Since I started talking about university chapels, here is another one. I was quite excited when I received an invitation from DLSU Liga Historia to speak about heritage at De La Salle's alternative class day called LEAP (Lasallian Enrichment Alternative Program) since I had been wanting to check out the De La Salle University campus for the longest time. I had heard so many good things about its pre-war university chapel from a lot of friends. So as soon as the talk ended, I went straight to the Chapel of The Most Blessed Sacrament on the second floor of its neoclassical main building, St. La Salle Hall.
It was in November 19, 1939 that the chapel was completed and dedicated to St. Joseph. The chapel figured prominently during the Second World War having served as a refuge for brothers, priests and families. On February 12, 1945, drunken Japanese troops massacred 16 brothers and 25 civilians in the chapel. In 1947, the chapel was rededicated to the Blessed Sacrament with a ceremony of reparation for the desecrations perpetrated in the chapel.
St. La Salle Hall itself was completed in 1924. It was designed by renowned architect Tomas Mapua. I had wanted to take a photo of the facade of the building. But to my horror, a single-story structure had been constructed right smack in front of the building. Constructing the Marilen Gaerlan Conservatory in front of its main building is one of the biggest mistakes DLSU had made. Check out the old postcard in the inset featuring St. La Salle Hall when there was still a lot of open space in front of it.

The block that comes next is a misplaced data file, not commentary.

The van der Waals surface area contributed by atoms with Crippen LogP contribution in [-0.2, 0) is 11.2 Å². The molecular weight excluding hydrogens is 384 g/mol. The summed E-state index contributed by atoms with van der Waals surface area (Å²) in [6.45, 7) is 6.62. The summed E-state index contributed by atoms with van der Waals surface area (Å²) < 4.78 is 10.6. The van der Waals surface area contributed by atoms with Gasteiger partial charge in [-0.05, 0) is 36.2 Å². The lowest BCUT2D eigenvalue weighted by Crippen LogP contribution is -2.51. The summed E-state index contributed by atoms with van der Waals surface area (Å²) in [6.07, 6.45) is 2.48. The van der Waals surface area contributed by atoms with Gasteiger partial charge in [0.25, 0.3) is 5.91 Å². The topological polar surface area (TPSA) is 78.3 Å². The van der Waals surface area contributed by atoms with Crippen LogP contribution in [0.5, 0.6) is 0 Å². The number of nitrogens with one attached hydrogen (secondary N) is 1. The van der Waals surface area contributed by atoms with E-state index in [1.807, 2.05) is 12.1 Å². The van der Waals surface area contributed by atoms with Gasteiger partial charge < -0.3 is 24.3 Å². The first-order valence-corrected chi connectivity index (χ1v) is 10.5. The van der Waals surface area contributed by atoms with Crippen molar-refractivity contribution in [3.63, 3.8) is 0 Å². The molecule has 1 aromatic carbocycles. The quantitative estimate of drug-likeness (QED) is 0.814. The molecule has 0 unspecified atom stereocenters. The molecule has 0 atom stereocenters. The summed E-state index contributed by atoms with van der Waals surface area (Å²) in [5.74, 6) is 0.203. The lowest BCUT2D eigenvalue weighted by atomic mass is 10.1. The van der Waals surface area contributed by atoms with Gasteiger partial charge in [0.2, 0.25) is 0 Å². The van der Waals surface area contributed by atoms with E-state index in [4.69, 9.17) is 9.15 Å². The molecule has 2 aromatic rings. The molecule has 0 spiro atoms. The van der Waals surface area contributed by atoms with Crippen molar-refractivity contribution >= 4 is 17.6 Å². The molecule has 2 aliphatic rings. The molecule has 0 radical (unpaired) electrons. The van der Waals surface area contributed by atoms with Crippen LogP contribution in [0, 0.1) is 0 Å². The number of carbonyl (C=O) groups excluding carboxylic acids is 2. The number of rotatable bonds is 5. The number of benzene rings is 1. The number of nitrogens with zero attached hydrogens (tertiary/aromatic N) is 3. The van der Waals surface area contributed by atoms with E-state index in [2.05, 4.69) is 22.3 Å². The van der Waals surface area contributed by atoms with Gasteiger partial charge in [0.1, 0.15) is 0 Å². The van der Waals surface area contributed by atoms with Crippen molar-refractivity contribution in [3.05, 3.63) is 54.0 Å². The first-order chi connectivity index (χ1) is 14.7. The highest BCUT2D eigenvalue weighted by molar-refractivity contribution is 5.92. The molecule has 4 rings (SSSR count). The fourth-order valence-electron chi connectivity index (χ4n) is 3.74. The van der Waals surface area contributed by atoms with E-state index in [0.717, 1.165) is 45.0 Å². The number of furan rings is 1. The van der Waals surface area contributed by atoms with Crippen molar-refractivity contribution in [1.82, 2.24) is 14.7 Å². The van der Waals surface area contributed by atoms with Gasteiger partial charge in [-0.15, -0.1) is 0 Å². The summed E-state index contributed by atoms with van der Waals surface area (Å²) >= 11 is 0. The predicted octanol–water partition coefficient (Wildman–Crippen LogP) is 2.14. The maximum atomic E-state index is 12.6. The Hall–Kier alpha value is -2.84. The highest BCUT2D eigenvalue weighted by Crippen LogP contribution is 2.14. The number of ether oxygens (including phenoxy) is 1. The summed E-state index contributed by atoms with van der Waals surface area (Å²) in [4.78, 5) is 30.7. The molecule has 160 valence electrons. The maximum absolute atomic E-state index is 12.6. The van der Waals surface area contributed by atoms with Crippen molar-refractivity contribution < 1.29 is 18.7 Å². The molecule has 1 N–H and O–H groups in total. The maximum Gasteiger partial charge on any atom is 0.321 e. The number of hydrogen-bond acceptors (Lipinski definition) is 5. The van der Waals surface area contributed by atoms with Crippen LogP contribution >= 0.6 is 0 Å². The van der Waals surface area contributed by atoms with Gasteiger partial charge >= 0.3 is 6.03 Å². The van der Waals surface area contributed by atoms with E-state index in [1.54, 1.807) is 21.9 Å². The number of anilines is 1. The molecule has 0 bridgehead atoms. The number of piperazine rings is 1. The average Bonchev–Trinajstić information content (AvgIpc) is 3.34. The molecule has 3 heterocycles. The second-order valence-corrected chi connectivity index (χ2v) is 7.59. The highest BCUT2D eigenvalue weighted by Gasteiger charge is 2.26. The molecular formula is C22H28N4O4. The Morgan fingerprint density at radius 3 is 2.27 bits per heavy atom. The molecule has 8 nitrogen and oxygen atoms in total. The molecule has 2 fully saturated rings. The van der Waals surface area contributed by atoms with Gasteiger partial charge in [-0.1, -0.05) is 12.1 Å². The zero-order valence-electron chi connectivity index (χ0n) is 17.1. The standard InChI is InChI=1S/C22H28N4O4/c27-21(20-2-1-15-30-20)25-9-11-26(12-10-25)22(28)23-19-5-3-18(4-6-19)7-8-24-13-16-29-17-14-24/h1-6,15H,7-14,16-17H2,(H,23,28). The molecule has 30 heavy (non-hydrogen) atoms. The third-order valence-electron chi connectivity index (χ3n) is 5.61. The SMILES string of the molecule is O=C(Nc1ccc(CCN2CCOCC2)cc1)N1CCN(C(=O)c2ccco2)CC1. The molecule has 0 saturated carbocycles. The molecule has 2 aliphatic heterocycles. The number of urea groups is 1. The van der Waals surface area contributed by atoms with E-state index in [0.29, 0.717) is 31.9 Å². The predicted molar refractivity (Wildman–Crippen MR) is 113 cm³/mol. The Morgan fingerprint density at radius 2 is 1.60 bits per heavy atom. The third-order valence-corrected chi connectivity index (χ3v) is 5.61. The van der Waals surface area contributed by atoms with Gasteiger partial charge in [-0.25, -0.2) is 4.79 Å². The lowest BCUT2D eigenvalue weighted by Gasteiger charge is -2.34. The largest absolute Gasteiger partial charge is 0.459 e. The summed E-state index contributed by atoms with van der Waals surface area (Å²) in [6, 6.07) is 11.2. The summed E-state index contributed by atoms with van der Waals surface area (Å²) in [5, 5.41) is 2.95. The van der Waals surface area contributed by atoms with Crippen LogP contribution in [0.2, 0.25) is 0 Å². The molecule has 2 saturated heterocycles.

As Wikipedia notes, since its completion in 1998, the conservatory has completely blocked the ground level of St. La Salle Hall. Despite its abundance of funding sources, DLSU seems to be ill-advised with regard to campus planning and the proper construction, scale and location of its new buildings. It was even more depressing when I went to the second floor of the main building since instead of a courtyard, one would see the roof of the conservatory. How sad!
Another thing I noticed was the importance (or lack of it) DLSU gave to the Philippine flag. Aside from the flagpole being really short (many public elementary schools have taller flagpoles), it was relegated to the corner of an amphitheater. For a university as prestigious as De La Salle, surely it has the funds to erect a taller and more appropriate flagpole befitting our national flag and place it in a prominent location in campus, maybe in front of the main building or at the center of its main quadrangle. The Philippine flag is our most important national symbol and schools should stress to their students the importance of respecting our flag as part of strengthening Philippine nationalism. So I suggested to Liga Historia to make it an advocacy to convince the administration that the Philippine flag deserves a more prominent location in the DLSU campus.
We all wonder why the Philippines is still lagging behind its neighbors. The answer is simple: most Filipinos don't have a sense of nationalism. Only when we find ourselves, strengthen pride in our nation and what it stands for, will we begin to really move forward.
Thanks to Alex Paglinawan for sending me this link to a video of Manila before WWII...